If living with my mother's alpha sister wasn't bad enough, there was my sweet uncle Eli. Born and raised in Toronto, he had a tragic flaw. He was a Yankees fan. (Thank you Columbia Law School, class of '83.) I'm sorry, I adore you, New York, but I was born in Massachusetts for crying out loud. Couldn't he just root for something harmless like the Blue Jays?
I closed my eyes, but that only seemed to enhance the stink of body odour permeating the bus. It seemed so unfair that one un-showered person could hog all the clean air.
I dropped the phone back into my handbag. The only thing that was going to save me this year was my sister, Leah. Until November second she'd be all mine at Mira's, and then?
It didn't matter that I had been stuck in Hong Kong with Mom and Dad all summer while Leah was still in New York. Thanks to the internet, we swam the waters of bridal magazines, wedding gowns, and floral arrangements like pros — we were like the sockeye salmon of wedding planning. I hadn't heard from her since she'd gone down to New York on Thursday and was dying for details. As for Ben, her groom-to-be, there was still time to get used to him, I guess.
With nothing else to do I peered down at Hope and Inspiration for the Single Soul. Gingie-Locks was completely engrossed in her book. I strained my neck to get a better view.
She was reading a story about thirty-eight-year-old "Rachel Schwartz," who had given up hope of ever finding a mate after experiencing two broken engagements and a string of failed relationships. When it looked like things couldn't possibly get any worse, she suffered a terrible car accident and was rushed to the emergency room with a smashed-up foot.
Her encounter with the on-call podiatrist changed her life forever. They were instantly drawn to each other, started dating, and eventually got married in a fairy tale wedding. Not a bad story at all.
I was jarred out of Rachel Schwartz's honeymoon when Gingie-Locks turned in her seat. She took a sip from her travel coffee mug, looked at me with fern green eyes, and asked in an affable voice, "Am I reading too quickly for you?"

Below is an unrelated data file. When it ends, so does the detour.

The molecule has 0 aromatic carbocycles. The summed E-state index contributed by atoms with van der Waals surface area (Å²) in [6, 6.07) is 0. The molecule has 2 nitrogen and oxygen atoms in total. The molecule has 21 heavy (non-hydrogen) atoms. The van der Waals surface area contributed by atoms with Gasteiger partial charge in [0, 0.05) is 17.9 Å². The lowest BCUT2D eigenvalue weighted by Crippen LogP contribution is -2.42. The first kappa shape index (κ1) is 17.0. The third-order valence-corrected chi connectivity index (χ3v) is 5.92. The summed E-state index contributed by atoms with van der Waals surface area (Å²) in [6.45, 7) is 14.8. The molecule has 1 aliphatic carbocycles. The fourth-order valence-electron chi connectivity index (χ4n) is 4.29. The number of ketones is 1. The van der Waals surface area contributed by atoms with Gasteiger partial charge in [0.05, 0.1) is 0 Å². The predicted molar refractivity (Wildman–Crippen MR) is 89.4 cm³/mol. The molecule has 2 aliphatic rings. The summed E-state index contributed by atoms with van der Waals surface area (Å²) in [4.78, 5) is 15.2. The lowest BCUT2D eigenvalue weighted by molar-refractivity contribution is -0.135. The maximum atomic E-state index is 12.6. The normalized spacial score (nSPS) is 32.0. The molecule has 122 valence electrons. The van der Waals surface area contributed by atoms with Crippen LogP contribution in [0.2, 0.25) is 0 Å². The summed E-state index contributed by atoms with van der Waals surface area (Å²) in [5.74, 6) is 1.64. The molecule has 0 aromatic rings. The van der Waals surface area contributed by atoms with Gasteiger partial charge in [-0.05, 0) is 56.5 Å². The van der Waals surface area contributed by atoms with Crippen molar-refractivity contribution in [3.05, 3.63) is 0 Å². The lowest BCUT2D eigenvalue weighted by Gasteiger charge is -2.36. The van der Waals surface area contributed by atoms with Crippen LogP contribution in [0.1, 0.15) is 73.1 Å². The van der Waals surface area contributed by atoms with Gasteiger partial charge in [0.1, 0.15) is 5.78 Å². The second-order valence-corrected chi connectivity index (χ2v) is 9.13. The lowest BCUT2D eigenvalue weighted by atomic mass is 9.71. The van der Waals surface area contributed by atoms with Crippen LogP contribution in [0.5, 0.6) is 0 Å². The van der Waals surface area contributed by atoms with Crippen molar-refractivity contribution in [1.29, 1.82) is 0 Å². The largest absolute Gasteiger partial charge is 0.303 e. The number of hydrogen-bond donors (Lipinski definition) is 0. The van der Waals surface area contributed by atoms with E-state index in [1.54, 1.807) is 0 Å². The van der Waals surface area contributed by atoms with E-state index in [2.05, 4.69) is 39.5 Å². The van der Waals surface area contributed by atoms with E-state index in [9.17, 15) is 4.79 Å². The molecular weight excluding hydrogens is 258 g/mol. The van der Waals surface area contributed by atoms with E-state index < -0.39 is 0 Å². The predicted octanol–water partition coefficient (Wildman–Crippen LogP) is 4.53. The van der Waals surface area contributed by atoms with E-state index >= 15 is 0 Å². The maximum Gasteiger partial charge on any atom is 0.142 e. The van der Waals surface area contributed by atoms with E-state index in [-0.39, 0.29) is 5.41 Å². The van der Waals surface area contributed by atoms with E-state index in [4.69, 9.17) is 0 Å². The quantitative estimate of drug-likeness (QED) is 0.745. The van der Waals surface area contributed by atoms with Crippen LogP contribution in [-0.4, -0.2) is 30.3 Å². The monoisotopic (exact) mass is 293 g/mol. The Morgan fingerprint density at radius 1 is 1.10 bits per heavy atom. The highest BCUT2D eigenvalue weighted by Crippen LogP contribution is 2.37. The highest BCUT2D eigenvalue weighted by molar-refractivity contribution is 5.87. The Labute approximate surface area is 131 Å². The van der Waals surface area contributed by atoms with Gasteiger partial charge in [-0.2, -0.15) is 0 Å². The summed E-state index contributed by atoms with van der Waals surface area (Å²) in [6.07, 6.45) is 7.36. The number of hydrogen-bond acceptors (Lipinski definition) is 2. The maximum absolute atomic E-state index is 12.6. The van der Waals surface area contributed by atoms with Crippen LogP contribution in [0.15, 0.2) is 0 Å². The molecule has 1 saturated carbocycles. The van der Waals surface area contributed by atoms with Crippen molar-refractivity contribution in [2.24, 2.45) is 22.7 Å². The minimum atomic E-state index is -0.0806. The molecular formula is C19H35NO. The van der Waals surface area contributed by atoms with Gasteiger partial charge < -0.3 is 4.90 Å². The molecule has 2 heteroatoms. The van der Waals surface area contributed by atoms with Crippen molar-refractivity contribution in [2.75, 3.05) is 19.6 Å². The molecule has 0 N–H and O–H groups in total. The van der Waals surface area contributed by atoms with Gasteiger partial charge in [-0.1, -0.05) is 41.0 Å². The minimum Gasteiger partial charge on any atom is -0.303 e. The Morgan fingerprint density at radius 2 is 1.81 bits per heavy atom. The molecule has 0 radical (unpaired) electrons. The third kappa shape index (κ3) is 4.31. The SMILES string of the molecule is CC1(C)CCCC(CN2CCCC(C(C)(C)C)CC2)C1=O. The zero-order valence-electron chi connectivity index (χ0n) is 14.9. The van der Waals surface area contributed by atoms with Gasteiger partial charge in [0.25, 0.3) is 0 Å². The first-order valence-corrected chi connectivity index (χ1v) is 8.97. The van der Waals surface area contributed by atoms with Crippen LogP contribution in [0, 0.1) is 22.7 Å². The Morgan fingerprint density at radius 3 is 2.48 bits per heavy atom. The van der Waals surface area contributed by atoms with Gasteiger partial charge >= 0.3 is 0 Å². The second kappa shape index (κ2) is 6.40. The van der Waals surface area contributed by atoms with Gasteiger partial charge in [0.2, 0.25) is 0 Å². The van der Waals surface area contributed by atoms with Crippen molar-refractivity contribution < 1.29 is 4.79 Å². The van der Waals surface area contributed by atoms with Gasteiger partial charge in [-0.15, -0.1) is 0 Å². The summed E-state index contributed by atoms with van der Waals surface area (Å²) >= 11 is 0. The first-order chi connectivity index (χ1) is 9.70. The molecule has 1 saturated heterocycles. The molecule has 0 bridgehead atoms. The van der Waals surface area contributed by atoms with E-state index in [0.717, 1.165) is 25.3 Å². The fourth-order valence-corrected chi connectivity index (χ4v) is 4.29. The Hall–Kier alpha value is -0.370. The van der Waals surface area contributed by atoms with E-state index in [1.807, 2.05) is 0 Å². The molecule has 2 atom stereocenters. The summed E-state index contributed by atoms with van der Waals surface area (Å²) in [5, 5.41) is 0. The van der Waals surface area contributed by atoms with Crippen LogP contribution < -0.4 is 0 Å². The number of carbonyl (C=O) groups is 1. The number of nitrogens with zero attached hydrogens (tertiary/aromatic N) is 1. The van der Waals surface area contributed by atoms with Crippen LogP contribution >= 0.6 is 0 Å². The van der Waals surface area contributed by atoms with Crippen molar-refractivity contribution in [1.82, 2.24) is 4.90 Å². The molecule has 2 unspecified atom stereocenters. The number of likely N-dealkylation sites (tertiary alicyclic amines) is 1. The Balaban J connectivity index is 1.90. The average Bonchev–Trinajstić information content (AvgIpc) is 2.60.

I gulped. "Um ... no. It's perfect."
She smiled and nodded, then peered down at the book again.
I sighed. For the last two years in New York, I was free as the wind. And now? I couldn't even steal a glance without getting busted.CHAPTER 2
To Share a House with a Yankees Fan
All dirty bricks and token windows, the Moriah Hebrew High School for Girls squatted sadly on a tract of exhausted shrubs. Winding through a bustle of girls I entered the building and managed to navigate my way to homeroom for English. It was my third day in eleventh grade at Moriah and I started class as I always did when I found myself at yet another new school: studying my new classmates. I peered around the room while Miss Weiss took attendance.
Never let a set of great cheekbones go to waste. Some side-bangs and you'd be a stunner.
You seem nice enough, but I'm thinking that your soul might be part graphing calculator.
Now we're talking.
Shira's strawberry blond hair fell in a loose crimp over her shoulders, cascading past tiny pearl earrings. Her starched white Oxford shirt rested perfectly on her navy pleated skirt. Somehow, on Shira, our school uniform looked like it was a Ralph Lauren.
Shira flipped her hair and pulled her shoulders back. "Here," she said, her voice ringing across the room.
Every class has a Shira, and every school has a ruling one too, although there's no question that a Toronto Shira isn't going to be in the same league as a New York Shira. Shiras are the kind of girls that decide whether a teacher controls a class or not. Shiras possess the sort of look you'll probably have within the year. Shiras are the standard by which all other girls view themselves.
I was a Shira during my glorious reign at the Maimonides High School for Girls in New York City. I sighed at the memory of two years of endless girlfriends, sleepovers, shopping trips, and pizza — pizza that was actually edible. It all started when I bumped into Maya and Danielle in Herald Square at a Macy's sale at the start of ninth grade. They were identical twins with chocolate brown eyes and black hair that flowed down their backs; within one week I became known as the "third twin," and the three of us spent endless hours together. For the first time in my life I finally had a best friend who wasn't my sister. Which is one of the perks of living in a city for more than five minutes. (Sorry, Dad. I love you with all my heart. The constant moving — not so much.)
When I entered high school my life completely transformed — from dorkulous to, well, fabulous.